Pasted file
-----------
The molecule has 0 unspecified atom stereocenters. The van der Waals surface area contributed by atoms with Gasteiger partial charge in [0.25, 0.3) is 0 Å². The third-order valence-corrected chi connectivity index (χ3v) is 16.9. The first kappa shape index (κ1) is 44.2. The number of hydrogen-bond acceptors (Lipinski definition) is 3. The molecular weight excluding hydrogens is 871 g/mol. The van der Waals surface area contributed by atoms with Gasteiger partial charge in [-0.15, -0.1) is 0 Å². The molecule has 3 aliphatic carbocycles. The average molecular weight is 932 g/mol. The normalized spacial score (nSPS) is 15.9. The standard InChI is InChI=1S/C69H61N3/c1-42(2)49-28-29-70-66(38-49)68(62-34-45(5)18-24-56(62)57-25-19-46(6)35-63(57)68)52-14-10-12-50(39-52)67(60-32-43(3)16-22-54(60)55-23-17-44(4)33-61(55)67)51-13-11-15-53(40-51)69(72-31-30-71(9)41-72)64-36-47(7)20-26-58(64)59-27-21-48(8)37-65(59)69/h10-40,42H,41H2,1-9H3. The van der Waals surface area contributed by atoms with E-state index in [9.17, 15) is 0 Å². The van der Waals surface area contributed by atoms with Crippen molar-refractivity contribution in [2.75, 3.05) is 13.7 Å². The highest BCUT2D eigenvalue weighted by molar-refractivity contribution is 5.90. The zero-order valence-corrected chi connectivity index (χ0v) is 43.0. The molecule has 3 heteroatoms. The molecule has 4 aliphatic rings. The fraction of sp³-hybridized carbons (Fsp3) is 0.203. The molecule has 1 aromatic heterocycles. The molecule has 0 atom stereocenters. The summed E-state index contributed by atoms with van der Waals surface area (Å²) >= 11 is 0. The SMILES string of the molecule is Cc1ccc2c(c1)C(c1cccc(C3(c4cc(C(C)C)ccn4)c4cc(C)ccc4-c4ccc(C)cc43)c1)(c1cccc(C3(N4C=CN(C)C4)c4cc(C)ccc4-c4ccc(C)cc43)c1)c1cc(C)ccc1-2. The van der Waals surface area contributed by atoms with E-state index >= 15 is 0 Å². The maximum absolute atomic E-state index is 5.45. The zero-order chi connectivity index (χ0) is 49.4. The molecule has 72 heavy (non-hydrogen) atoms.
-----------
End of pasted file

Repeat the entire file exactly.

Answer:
The molecule has 0 unspecified atom stereocenters. The van der Waals surface area contributed by atoms with Gasteiger partial charge in [0.25, 0.3) is 0 Å². The third-order valence-corrected chi connectivity index (χ3v) is 16.9. The first kappa shape index (κ1) is 44.2. The number of hydrogen-bond acceptors (Lipinski definition) is 3. The molecular weight excluding hydrogens is 871 g/mol. The van der Waals surface area contributed by atoms with Gasteiger partial charge in [-0.15, -0.1) is 0 Å². The molecule has 3 aliphatic carbocycles. The average molecular weight is 932 g/mol. The normalized spacial score (nSPS) is 15.9. The standard InChI is InChI=1S/C69H61N3/c1-42(2)49-28-29-70-66(38-49)68(62-34-45(5)18-24-56(62)57-25-19-46(6)35-63(57)68)52-14-10-12-50(39-52)67(60-32-43(3)16-22-54(60)55-23-17-44(4)33-61(55)67)51-13-11-15-53(40-51)69(72-31-30-71(9)41-72)64-36-47(7)20-26-58(64)59-27-21-48(8)37-65(59)69/h10-40,42H,41H2,1-9H3. The van der Waals surface area contributed by atoms with E-state index in [9.17, 15) is 0 Å². The van der Waals surface area contributed by atoms with Crippen molar-refractivity contribution in [2.75, 3.05) is 13.7 Å². The highest BCUT2D eigenvalue weighted by molar-refractivity contribution is 5.90. The zero-order valence-corrected chi connectivity index (χ0v) is 43.0. The molecule has 3 heteroatoms. The molecule has 4 aliphatic rings. The fraction of sp³-hybridized carbons (Fsp3) is 0.203. The molecule has 1 aromatic heterocycles. The molecule has 0 atom stereocenters. The summed E-state index contributed by atoms with van der Waals surface area (Å²) >= 11 is 0. The SMILES string of the molecule is Cc1ccc2c(c1)C(c1cccc(C3(c4cc(C(C)C)ccn4)c4cc(C)ccc4-c4ccc(C)cc43)c1)(c1cccc(C3(N4C=CN(C)C4)c4cc(C)ccc4-c4ccc(C)cc43)c1)c1cc(C)ccc1-2. The van der Waals surface area contributed by atoms with E-state index >= 15 is 0 Å². The maximum absolute atomic E-state index is 5.45. The zero-order chi connectivity index (χ0) is 49.4. The molecule has 72 heavy (non-hydrogen) atoms.